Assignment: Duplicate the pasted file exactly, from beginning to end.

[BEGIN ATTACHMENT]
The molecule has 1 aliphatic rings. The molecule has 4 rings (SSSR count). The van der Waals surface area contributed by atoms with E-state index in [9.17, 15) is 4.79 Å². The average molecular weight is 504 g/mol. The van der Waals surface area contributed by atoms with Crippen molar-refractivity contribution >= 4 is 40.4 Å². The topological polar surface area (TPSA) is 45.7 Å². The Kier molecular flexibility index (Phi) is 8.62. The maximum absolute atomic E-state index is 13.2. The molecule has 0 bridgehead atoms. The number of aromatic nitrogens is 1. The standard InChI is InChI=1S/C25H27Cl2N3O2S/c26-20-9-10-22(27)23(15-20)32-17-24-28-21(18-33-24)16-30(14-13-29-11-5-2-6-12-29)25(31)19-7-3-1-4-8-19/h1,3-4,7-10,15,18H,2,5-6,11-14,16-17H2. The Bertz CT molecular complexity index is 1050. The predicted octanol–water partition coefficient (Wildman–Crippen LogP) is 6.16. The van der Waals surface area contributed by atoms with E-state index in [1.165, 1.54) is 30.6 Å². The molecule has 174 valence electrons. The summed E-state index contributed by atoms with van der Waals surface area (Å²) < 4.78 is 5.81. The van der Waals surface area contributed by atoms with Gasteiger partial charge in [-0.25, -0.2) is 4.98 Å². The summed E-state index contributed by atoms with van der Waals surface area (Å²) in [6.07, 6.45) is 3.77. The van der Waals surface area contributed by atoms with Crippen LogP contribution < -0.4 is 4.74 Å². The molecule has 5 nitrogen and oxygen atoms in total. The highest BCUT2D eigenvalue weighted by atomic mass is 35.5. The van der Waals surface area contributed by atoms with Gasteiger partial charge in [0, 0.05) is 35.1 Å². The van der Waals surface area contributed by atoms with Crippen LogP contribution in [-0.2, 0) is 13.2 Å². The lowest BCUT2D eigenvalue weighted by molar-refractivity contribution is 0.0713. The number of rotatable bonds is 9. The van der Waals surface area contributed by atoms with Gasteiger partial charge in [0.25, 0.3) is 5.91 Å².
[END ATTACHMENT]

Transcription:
The molecule has 1 aliphatic rings. The molecule has 4 rings (SSSR count). The van der Waals surface area contributed by atoms with E-state index in [9.17, 15) is 4.79 Å². The average molecular weight is 504 g/mol. The van der Waals surface area contributed by atoms with Crippen molar-refractivity contribution >= 4 is 40.4 Å². The topological polar surface area (TPSA) is 45.7 Å². The Kier molecular flexibility index (Phi) is 8.62. The maximum absolute atomic E-state index is 13.2. The molecule has 0 bridgehead atoms. The number of aromatic nitrogens is 1. The standard InChI is InChI=1S/C25H27Cl2N3O2S/c26-20-9-10-22(27)23(15-20)32-17-24-28-21(18-33-24)16-30(14-13-29-11-5-2-6-12-29)25(31)19-7-3-1-4-8-19/h1,3-4,7-10,15,18H,2,5-6,11-14,16-17H2. The Bertz CT molecular complexity index is 1050. The predicted octanol–water partition coefficient (Wildman–Crippen LogP) is 6.16. The van der Waals surface area contributed by atoms with E-state index in [1.165, 1.54) is 30.6 Å². The molecule has 174 valence electrons. The summed E-state index contributed by atoms with van der Waals surface area (Å²) < 4.78 is 5.81. The van der Waals surface area contributed by atoms with Gasteiger partial charge in [-0.25, -0.2) is 4.98 Å². The summed E-state index contributed by atoms with van der Waals surface area (Å²) in [6.07, 6.45) is 3.77. The van der Waals surface area contributed by atoms with Crippen LogP contribution < -0.4 is 4.74 Å². The molecule has 5 nitrogen and oxygen atoms in total. The highest BCUT2D eigenvalue weighted by atomic mass is 35.5. The van der Waals surface area contributed by atoms with Gasteiger partial charge in [0, 0.05) is 35.1 Å². The van der Waals surface area contributed by atoms with Crippen LogP contribution in [-0.2, 0) is 13.2 Å². The lowest BCUT2D eigenvalue weighted by molar-refractivity contribution is 0.0713. The number of rotatable bonds is 9. The van der Waals surface area contributed by atoms with Gasteiger partial charge in [0.25, 0.3) is 5.91 Å².